When a film opens with the above note, referring to Chaplin's dual role, but also a cheeky dig at the fact that Hynkel is a not-at-all disguised parody of Hitler, you know exactly what you're in for. This two-hour long lambasting of the Nazi regime may not be subtle, but by God Chaplin knew how to rip the p***.
If rumours are to be believed, Hitler had him placed at the top of his death list after this film's release – now that's street cred. We first see Adenoid Hynkel addressing the German (Tomanian) nation, giving a speech that involves much arm-saluting, nonsense English that makes use of the phrase "sour kraut" and his more embittered rages descending into coughing fits. "His excellency has just referred to the Jewish people", informs an announcer after a rage-filled moment that causes microphones to bend and quiver in fear. His first German-language dictates to his minister of war (Herring) involve "banana" and "cheeseuncrackerz". Look out too for instructions to his Minister of Interiors, Garbitsch.
I've never really gotten into Charlie (always credited as Charles) Chaplin, as I find his innocent sentimentality a little hard to get to grips with in today's society. W.C.Fields, and, to an extent, Harold Lloyd and Laurel & Hardy can still entertain, as they have something of the attitude, or edge, that Chaplin lacks. Ironically, it's modern times that mean we now find it hard to fully appreciate Modern Times. However, dialogue and a harsher undercurrent – including a Jewish barber (Chaplin, again) being hung from a lamppost mean that even today The Great Dictator is relevant.
There are some nice silly jokes, such as the barber, confronted by a Stormtrooper, being told: "and I thought you were an Arian". "Well, I'm a veget – arian", replies Chaplin, trying to fit in. Many jokes – such as Hynkel making a long speech and his secretary typing up just a couple of words; then saying just a couple of words only for her to translate it into paragraphs – were originated here and have been repeated countless times in other places. Some of the most amusing slapstick is when Hynkel meets fellow dictator Mussolini (Napaloni), and tries to impress him by having the greater psychological perspective in all their meetings. In a gag much honoured by Bugs Bunny, the two crank themselves up to ever-greater heights on barber's chairs.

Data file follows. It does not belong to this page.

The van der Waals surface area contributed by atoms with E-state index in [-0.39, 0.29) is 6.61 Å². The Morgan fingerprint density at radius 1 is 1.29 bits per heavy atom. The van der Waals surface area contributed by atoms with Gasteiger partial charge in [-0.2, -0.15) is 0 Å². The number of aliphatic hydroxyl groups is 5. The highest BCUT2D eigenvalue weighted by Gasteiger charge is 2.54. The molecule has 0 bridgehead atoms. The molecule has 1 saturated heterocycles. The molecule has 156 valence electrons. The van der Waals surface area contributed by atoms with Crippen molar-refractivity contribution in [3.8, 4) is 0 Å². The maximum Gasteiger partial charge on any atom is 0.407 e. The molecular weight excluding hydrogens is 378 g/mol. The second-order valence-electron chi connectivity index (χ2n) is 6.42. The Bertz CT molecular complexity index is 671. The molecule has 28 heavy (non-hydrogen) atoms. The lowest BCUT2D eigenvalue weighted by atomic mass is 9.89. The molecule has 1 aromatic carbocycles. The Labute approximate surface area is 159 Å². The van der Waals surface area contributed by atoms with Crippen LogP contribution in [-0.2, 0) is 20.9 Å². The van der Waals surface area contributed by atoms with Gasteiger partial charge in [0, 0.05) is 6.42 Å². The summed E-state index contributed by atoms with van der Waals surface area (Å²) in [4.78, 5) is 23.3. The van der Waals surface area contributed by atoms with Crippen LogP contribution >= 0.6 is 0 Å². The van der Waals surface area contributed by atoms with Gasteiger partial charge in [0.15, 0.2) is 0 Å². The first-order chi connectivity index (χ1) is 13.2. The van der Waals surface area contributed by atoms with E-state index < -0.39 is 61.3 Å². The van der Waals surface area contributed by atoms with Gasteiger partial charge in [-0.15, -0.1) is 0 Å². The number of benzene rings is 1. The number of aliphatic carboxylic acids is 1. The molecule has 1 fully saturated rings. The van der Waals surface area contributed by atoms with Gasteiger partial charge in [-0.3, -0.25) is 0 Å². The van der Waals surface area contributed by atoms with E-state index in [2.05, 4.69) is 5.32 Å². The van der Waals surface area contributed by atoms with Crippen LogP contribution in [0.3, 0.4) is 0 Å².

Elsewhere, the film also has a grand scale, with ceilings on sets and news reports propelling the narrative – you know, the sort of thing Citizen Kane was so highly praised for the following year. If there's a fault with this film then it's not so much with the sentimental, whiter-than-white Jewish population, but with Chaplin's interpretation of Hynkel. Although he gets all the best jokes and scenes, he's simply too likable to really convey the threat Chaplin was trying to stop. Nevertheless, this is forgotten as the ending gives us the Jewish barber taking Hynkel's place, and Chaplin making an impassioned, three-minute speech in the name of freedom.
Charles Chaplin played two roles in this movie, wrote, directed, produced and, uncredited, composed original music for it. To claim it changed the world is an overstatement. America still had a good opinion of Hitler at the time, and, after it was released... they still had a good opinion of Hitler. It was still some time before they would even enter the second world war, and with the final speech being adopted for Communist pamphlets in England, this only caused Chaplin troubles when it came to the McCarthy witch trials. There's a sense that Chaplin isn't the master in the field of talkies, and that his use of mime was beginning to date. History was overtaking him, but The Great Dictator still stands as one of the most personal, and risk-taking films ever put on celluloid.
Postscript, April 2012: I've since watched all of Chaplin's features and every short. So, I was talking rubbish when I said twelve years ago that he didn't have modern appeal. Sorry about that. However, I stand by most of the review, even if "Chaplin on Hitler's death list" is a "fact" I've only read in Trivial Pursuits. Oh, look out for the documentary that's included on the DVD - "The Tramp and the Dictator" - well worth seeing, as well as Chaplin's extensive thoughts on this film and its aftermath in his 1964 autobiography.